Toni Risson


Some people dive into canyons with elastic around their ankles. Some plunge into shark-infested waters with small tanks of air on their backs. Others open their laptops and dive into subjects they know nothing about. Each adventure requires a leap of faith, the belief that, ‘I can do this’. Probably.

I spent the last two years writing about a trucking company. In addition to the biography of a man, the story includes a multi-generational family history in transport and enough context to situate events within trucking life as it was in Australia from the 1960s until well into the 2000s. Little research had been done on the material I wanted to cover, and there were few company documents to work from; this story lived mostly in people’s memories. In the sixty interviews and meetings that ensued, I spoke with drivers, mechanics, despatchers, office staff, wives, and even the children of drivers. This book was for them too.

My primary source was the man who had created the company and steered it through a period of great change in the transport industry, thereby influencing the lives of hundreds of families. Week by week, we uncovered memories together, and the story’s protagonist began to emerge. He had childhood dreams and adult flaws, and I was rooting for him from the very beginning. Finding the juicy bits – anger and fear, laughter and larrikinism, tenderness and love – and making them leap off the page was one of the most rewarding aspects of the project.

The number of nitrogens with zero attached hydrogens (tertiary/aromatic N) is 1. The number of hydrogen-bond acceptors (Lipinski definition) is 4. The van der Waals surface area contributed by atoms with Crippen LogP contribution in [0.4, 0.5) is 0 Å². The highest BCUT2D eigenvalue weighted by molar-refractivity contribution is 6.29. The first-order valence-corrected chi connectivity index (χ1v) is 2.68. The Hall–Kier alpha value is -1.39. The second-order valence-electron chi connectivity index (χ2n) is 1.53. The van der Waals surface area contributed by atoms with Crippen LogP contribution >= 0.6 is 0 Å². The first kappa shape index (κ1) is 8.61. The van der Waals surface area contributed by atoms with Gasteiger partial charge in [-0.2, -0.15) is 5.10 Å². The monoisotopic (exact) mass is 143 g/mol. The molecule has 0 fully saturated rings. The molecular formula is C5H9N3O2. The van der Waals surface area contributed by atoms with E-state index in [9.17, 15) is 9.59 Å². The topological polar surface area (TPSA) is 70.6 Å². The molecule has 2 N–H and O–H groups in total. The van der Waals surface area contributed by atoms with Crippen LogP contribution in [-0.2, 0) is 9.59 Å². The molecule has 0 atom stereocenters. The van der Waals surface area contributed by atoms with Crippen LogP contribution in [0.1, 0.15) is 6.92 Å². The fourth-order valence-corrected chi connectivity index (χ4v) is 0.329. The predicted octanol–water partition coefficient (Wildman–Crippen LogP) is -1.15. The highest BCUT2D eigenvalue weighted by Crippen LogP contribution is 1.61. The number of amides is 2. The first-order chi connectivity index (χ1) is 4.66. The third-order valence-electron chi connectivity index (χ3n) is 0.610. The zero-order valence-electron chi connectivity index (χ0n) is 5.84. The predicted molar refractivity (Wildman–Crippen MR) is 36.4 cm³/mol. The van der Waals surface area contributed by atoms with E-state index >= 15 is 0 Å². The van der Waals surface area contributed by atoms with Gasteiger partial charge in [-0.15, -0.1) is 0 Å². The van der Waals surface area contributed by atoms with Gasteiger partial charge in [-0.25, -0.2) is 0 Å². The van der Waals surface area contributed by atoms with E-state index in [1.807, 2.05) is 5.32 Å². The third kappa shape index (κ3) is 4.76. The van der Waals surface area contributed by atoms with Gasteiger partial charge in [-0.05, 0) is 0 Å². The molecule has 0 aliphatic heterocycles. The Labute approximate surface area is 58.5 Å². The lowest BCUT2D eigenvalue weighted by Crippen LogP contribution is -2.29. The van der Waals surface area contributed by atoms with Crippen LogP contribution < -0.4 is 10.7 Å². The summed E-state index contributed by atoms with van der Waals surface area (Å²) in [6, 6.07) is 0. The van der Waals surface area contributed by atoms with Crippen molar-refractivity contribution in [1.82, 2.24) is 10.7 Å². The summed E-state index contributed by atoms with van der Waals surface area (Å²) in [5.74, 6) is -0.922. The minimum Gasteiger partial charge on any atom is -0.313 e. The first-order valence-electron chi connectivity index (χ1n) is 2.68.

But trucks are potentially a dry subject for all but the enthusiast since there’s a lot of technical detail to unload. What does ACCO really stand for? What’s a joey gear box? How can an axle be lazy? I therefore took the advice Alice offered right before she dashed down the rabbit hole: ‘What is the use of a book without pictures or conversations?’ Capturing the voices of the men was important, as was using their jargon: ‘holding hands’ for travelling together, ‘tricking up’ for refurbishment, ‘coat of jam’ for a paintjob. And if a driver rang the workshop and said, ‘Better send a mirror out,’ this meant his Kenworth was lying on its side. A glossary was soon on the agenda to make sense of everything from bobtail, boomerangs, and bitch trucks . . . to dogs, spider wheels, and yard yabbies. There would be pictures too – procuring, managing and captioning hundreds of jpegs was more difficult than I ever imagined.

If you open your heart to them, you’ll fall in love with trucks. You will also develop admiration and respect for the people who make life happen the way we consumers want it to happen. Few of us could do what truck drivers do.

Writing, as it turns out, is a fine way to find out about things. I’m sure bungee jumping is fun too.

Photo: A driver and his W-model Kenworth coming through the bulldust around Chillagoe in North Queensland